More mystery freighters!

Who is the mystery customer that has ordered six of these Boeing 777Fs?
Who is the mystery customer that has ordered six of these Boeing 777Fs?

Cargo Facts loves a mystery, and yesterday Boeing served one up for us, announcing an order for six 777Fs from “Unidentified Customer(s)”.

As always, our first thought on seeing those two words was, “who could it be?”

How about FedEx? While Boeing has never acknowledged outstanding orders from FedEx, the Memphis-based integrator has made it clear in its SEC filings that it has committed to buying more 777Fs from the manufacturer, conditional only on there being no change to the governance of its labor relations. So could this be FedEx converting these conditional orders to firm? No, probably not, because (as far as we know) FedEx only has five conditional orders left.

What about EVA Air? Senior executives from the Taiwan-based carrier have, on several occasions, publicly stated that EVA is planning to replace its current fleet of 747-400 and MD-11 freighters with 777Fs, so could this be the first step toward that goal? Given that EVA has been very public with its refleeting plans, it seems unlikely that it would suddenly be shy enough to want to be announced as an “Unidentified Customer” so we rule this guess out.

Lufthansa? The German carrier’s cargo arm has made it clear that it would like to replace some of its MD-11 freighters with more 777Fs, but, as is the case with EVA, we expect that Lufthansa would announce any such move with great fanfare, not sneak it in under the “Unidentified Customer” label.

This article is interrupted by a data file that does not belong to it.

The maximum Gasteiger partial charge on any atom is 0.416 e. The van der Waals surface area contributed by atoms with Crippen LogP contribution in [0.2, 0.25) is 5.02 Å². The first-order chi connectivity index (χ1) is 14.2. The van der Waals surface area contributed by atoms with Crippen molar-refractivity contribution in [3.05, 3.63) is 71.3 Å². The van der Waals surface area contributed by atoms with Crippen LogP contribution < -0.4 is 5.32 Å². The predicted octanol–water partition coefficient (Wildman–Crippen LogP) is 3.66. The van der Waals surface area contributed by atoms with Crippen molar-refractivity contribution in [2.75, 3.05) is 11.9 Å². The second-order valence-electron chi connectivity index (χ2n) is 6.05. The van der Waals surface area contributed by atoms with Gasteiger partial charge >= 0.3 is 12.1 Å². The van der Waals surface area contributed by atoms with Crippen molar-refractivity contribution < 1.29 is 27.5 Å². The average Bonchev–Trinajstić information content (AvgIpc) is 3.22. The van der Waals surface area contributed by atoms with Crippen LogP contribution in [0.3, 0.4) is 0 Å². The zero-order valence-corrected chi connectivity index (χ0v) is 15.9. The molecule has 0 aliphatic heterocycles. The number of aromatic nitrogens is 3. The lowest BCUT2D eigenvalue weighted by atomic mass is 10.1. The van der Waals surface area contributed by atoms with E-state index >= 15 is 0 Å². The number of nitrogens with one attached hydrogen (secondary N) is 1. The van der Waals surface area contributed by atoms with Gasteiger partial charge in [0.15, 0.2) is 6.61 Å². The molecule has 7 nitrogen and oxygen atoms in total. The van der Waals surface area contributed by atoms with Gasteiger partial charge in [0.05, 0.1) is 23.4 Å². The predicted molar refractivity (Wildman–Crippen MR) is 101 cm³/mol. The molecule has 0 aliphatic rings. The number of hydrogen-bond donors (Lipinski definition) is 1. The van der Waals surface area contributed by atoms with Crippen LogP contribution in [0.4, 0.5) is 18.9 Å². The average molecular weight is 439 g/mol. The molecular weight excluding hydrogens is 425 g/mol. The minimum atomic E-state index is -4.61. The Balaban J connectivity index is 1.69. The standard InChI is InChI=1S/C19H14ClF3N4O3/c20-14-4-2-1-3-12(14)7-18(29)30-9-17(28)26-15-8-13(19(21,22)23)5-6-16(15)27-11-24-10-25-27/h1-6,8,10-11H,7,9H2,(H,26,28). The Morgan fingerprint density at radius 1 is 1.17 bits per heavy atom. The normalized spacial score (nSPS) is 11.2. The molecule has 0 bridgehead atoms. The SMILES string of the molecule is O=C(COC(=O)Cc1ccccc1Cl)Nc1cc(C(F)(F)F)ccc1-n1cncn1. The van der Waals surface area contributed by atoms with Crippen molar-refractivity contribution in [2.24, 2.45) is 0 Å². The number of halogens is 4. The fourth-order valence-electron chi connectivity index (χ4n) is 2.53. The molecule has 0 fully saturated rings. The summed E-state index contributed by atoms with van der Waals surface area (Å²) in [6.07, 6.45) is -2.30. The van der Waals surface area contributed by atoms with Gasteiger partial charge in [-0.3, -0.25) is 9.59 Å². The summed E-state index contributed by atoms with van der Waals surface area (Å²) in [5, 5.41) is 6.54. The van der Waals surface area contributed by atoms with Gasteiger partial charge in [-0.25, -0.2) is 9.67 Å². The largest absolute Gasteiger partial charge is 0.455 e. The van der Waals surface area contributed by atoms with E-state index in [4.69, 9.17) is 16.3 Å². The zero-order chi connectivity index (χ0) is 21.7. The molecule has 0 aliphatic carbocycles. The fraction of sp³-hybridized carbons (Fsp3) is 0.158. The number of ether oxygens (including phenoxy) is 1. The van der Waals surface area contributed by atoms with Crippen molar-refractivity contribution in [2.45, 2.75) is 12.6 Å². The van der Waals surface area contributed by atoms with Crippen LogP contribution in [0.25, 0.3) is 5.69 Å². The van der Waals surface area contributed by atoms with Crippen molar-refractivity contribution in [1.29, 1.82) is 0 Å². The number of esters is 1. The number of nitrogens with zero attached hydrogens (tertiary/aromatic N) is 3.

Who else? Asiana’s plans for 747-8Fs appear to have fallen through, so perhaps it has decided on 777Fs instead? Perhaps it has, but because Asiana, and compatriot Korean Air (which also wants more 777Fs). have placed major fleet decisions on hold until the current aviation unpleasantnesses have receded a sufficient distance into the past, we rule them out as well.

Saudia? Ah… now here is a candidate that more closely fits the bill. The Saudi Arabian government has brought in a new aviation regulation forbidding the Kingdom’s carriers from operating aircraft older than 20 years, and Saudia Cargo’s fleet is full of 20+-year-old 747-400 freighters (mostly leased from Air Atlanta Icelandic). And freighters ordered from Boeing that go to Saudia Cargo are almost always announced as being ordered by, and delivered to, “Unidentified Customer.” So, could this be it? Hmmm… Maybe. But then, Saudia has already ordered (under the “Unidentified” label) four 777Fs this year, and six more doesn’t seem all that likely.

There are other carriers that could be considered potential candidates, but in each case we run up against enough negatives to make us think, “No, that’s not it.”

So who is left?

Cargo Facts believes that the most likely scenario is an opportunistic buy by a lessor.

Boeing is faced with the problem of trying to keep 777 classics rolling off the production line in the run-up to the start of serial production of the 777X. However, the easy way to accomplish this – cut the price of the 777-300ER – would have the unfortunate side-effect of cannibalizing sales of the X. Freighters, though, are a different story, and, from Boeing’s point of view, represent a very good way to fill production slots on the 777 line over the coming years, without cutting into future sales. And looking ahead, even in the current environment of low fuel prices, carriers are going to continue to want to replace their older, four-engine freighters with the newer, far more efficient, 777F — but the other side of the current environment (low yields), will make leasing more attractive than buying for some of them.

So, if we had to bet, we’d put our money (or at least the price of a cup of coffee and a doughnut) on “Unidentified Customer(s)” turning out to be a lessor who saw a chance to get a jump on the competition, and be ready for the time when any of the above-mentioned carriers (or Cathay, or DHL, or AeroLogic, or TNT, or…) are ready to make their move.

We shall see…

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